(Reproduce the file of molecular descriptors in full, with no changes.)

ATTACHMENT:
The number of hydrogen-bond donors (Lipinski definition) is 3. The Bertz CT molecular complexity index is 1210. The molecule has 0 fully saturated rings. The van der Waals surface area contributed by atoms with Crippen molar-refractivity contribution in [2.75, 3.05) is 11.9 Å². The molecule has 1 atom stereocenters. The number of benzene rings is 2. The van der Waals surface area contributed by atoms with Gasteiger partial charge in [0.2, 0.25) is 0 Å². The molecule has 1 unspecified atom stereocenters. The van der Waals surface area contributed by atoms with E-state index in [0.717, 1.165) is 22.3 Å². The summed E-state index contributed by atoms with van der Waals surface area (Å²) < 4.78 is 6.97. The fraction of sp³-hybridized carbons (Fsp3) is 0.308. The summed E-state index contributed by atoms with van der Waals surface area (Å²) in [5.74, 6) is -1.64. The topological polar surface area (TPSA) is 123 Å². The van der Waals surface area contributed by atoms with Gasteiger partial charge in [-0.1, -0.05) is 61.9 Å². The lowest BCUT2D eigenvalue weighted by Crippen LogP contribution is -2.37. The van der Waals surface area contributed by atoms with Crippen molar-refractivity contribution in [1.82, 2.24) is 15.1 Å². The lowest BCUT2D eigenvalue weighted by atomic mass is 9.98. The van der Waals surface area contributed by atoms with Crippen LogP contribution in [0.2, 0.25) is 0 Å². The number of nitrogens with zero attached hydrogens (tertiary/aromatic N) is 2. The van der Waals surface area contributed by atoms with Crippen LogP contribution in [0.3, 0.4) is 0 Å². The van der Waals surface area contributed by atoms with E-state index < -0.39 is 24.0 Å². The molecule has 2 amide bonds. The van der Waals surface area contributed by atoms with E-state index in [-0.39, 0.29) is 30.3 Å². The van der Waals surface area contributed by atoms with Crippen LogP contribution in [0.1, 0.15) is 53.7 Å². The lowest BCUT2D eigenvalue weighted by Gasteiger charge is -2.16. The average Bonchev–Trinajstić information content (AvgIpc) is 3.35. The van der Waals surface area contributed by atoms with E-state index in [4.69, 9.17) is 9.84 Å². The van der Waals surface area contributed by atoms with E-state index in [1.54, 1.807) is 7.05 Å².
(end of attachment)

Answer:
The number of hydrogen-bond donors (Lipinski definition) is 3. The Bertz CT molecular complexity index is 1210. The molecule has 0 fully saturated rings. The van der Waals surface area contributed by atoms with Crippen molar-refractivity contribution in [2.75, 3.05) is 11.9 Å². The molecule has 1 atom stereocenters. The number of benzene rings is 2. The van der Waals surface area contributed by atoms with Gasteiger partial charge in [0.2, 0.25) is 0 Å². The molecule has 1 unspecified atom stereocenters. The van der Waals surface area contributed by atoms with E-state index in [0.717, 1.165) is 22.3 Å². The summed E-state index contributed by atoms with van der Waals surface area (Å²) < 4.78 is 6.97. The fraction of sp³-hybridized carbons (Fsp3) is 0.308. The summed E-state index contributed by atoms with van der Waals surface area (Å²) in [5.74, 6) is -1.64. The topological polar surface area (TPSA) is 123 Å². The van der Waals surface area contributed by atoms with Gasteiger partial charge in [-0.1, -0.05) is 61.9 Å². The lowest BCUT2D eigenvalue weighted by Crippen LogP contribution is -2.37. The van der Waals surface area contributed by atoms with Crippen molar-refractivity contribution in [1.82, 2.24) is 15.1 Å². The lowest BCUT2D eigenvalue weighted by atomic mass is 9.98. The van der Waals surface area contributed by atoms with Crippen LogP contribution in [0.2, 0.25) is 0 Å². The number of nitrogens with zero attached hydrogens (tertiary/aromatic N) is 2. The van der Waals surface area contributed by atoms with Crippen LogP contribution in [0.3, 0.4) is 0 Å². The van der Waals surface area contributed by atoms with E-state index < -0.39 is 24.0 Å². The molecule has 2 amide bonds. The van der Waals surface area contributed by atoms with E-state index in [-0.39, 0.29) is 30.3 Å². The van der Waals surface area contributed by atoms with Crippen LogP contribution in [0.1, 0.15) is 53.7 Å². The lowest BCUT2D eigenvalue weighted by Gasteiger charge is -2.16. The average Bonchev–Trinajstić information content (AvgIpc) is 3.35. The van der Waals surface area contributed by atoms with E-state index in [4.69, 9.17) is 9.84 Å². The van der Waals surface area contributed by atoms with E-state index in [1.54, 1.807) is 7.05 Å².